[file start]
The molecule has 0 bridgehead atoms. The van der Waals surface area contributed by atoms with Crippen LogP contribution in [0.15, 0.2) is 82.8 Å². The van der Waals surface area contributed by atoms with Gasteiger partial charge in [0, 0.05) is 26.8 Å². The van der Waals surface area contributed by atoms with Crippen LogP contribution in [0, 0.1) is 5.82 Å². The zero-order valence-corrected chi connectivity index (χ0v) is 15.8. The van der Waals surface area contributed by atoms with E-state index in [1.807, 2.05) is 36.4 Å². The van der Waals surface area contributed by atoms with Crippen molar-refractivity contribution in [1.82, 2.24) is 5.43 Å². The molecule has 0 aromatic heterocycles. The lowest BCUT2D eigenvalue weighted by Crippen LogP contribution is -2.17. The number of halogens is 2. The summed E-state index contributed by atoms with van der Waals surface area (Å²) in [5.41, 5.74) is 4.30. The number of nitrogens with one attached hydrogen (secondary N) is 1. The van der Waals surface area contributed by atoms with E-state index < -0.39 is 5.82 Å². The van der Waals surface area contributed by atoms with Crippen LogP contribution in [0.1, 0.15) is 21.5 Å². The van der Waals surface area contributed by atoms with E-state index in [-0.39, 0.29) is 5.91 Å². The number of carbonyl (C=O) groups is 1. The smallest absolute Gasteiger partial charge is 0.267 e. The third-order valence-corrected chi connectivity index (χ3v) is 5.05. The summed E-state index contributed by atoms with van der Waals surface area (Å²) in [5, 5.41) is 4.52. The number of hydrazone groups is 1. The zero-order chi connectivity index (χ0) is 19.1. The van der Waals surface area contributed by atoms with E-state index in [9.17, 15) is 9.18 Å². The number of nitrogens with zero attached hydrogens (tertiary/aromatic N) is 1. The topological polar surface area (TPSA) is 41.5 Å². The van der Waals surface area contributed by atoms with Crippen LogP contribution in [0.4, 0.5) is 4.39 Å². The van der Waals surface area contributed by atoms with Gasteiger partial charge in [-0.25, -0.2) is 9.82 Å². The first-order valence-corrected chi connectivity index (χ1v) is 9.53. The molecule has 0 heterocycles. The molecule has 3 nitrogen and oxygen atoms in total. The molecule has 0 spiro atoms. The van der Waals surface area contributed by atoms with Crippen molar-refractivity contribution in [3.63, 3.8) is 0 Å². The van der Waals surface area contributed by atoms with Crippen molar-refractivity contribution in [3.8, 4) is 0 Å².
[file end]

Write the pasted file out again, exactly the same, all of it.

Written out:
The molecule has 0 bridgehead atoms. The van der Waals surface area contributed by atoms with Crippen LogP contribution in [0.15, 0.2) is 82.8 Å². The van der Waals surface area contributed by atoms with Gasteiger partial charge in [0, 0.05) is 26.8 Å². The van der Waals surface area contributed by atoms with Crippen LogP contribution in [0, 0.1) is 5.82 Å². The zero-order valence-corrected chi connectivity index (χ0v) is 15.8. The van der Waals surface area contributed by atoms with E-state index in [1.807, 2.05) is 36.4 Å². The van der Waals surface area contributed by atoms with Crippen molar-refractivity contribution in [1.82, 2.24) is 5.43 Å². The molecule has 0 aromatic heterocycles. The lowest BCUT2D eigenvalue weighted by Crippen LogP contribution is -2.17. The number of halogens is 2. The summed E-state index contributed by atoms with van der Waals surface area (Å²) in [5.41, 5.74) is 4.30. The number of nitrogens with one attached hydrogen (secondary N) is 1. The van der Waals surface area contributed by atoms with E-state index < -0.39 is 5.82 Å². The van der Waals surface area contributed by atoms with Crippen LogP contribution in [0.1, 0.15) is 21.5 Å². The van der Waals surface area contributed by atoms with E-state index in [-0.39, 0.29) is 5.91 Å². The number of carbonyl (C=O) groups is 1. The smallest absolute Gasteiger partial charge is 0.267 e. The third-order valence-corrected chi connectivity index (χ3v) is 5.05. The summed E-state index contributed by atoms with van der Waals surface area (Å²) in [5, 5.41) is 4.52. The number of hydrazone groups is 1. The zero-order chi connectivity index (χ0) is 19.1. The van der Waals surface area contributed by atoms with E-state index in [9.17, 15) is 9.18 Å². The number of nitrogens with zero attached hydrogens (tertiary/aromatic N) is 1. The topological polar surface area (TPSA) is 41.5 Å². The van der Waals surface area contributed by atoms with Crippen LogP contribution in [0.4, 0.5) is 4.39 Å². The van der Waals surface area contributed by atoms with Gasteiger partial charge in [-0.25, -0.2) is 9.82 Å². The first-order valence-corrected chi connectivity index (χ1v) is 9.53. The molecule has 0 heterocycles. The molecule has 3 nitrogen and oxygen atoms in total. The molecule has 0 spiro atoms. The van der Waals surface area contributed by atoms with Crippen molar-refractivity contribution in [3.63, 3.8) is 0 Å². The van der Waals surface area contributed by atoms with Crippen molar-refractivity contribution in [3.8, 4) is 0 Å².